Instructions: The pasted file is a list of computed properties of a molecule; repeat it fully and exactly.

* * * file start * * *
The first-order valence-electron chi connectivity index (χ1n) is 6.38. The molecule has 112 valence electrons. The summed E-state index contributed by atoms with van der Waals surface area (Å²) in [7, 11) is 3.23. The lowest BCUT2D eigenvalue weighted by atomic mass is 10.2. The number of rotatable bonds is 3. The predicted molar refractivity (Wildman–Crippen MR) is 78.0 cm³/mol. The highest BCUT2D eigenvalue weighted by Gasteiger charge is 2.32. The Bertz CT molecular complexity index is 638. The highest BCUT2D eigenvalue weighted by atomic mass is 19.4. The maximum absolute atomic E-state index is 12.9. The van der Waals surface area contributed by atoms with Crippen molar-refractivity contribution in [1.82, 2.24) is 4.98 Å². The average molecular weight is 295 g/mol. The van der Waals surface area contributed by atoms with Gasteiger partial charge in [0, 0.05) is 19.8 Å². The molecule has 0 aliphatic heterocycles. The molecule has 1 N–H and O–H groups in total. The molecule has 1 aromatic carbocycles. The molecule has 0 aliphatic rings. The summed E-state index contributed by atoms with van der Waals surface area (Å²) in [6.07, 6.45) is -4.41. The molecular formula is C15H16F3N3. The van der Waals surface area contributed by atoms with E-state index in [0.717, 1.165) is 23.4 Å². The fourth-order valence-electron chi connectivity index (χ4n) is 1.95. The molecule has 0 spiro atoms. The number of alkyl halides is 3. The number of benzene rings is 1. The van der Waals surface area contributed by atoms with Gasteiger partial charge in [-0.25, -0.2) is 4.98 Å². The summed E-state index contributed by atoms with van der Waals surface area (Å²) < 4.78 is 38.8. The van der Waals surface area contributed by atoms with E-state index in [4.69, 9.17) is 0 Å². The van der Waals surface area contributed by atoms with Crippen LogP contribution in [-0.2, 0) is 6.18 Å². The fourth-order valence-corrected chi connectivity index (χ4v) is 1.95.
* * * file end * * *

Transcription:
The first-order valence-electron chi connectivity index (χ1n) is 6.38. The molecule has 112 valence electrons. The summed E-state index contributed by atoms with van der Waals surface area (Å²) in [7, 11) is 3.23. The lowest BCUT2D eigenvalue weighted by atomic mass is 10.2. The number of rotatable bonds is 3. The predicted molar refractivity (Wildman–Crippen MR) is 78.0 cm³/mol. The highest BCUT2D eigenvalue weighted by Gasteiger charge is 2.32. The Bertz CT molecular complexity index is 638. The highest BCUT2D eigenvalue weighted by atomic mass is 19.4. The maximum absolute atomic E-state index is 12.9. The van der Waals surface area contributed by atoms with Crippen molar-refractivity contribution in [1.82, 2.24) is 4.98 Å². The average molecular weight is 295 g/mol. The van der Waals surface area contributed by atoms with Gasteiger partial charge in [0, 0.05) is 19.8 Å². The molecule has 0 aliphatic heterocycles. The molecule has 1 N–H and O–H groups in total. The molecule has 1 aromatic carbocycles. The molecule has 0 aliphatic rings. The summed E-state index contributed by atoms with van der Waals surface area (Å²) in [6.07, 6.45) is -4.41. The molecular formula is C15H16F3N3. The van der Waals surface area contributed by atoms with E-state index in [0.717, 1.165) is 23.4 Å². The fourth-order valence-electron chi connectivity index (χ4n) is 1.95. The molecule has 0 spiro atoms. The number of alkyl halides is 3. The number of benzene rings is 1. The van der Waals surface area contributed by atoms with Gasteiger partial charge in [-0.25, -0.2) is 4.98 Å². The summed E-state index contributed by atoms with van der Waals surface area (Å²) < 4.78 is 38.8. The van der Waals surface area contributed by atoms with E-state index in [4.69, 9.17) is 0 Å². The van der Waals surface area contributed by atoms with Crippen LogP contribution in [-0.2, 0) is 6.18 Å². The fourth-order valence-corrected chi connectivity index (χ4v) is 1.95.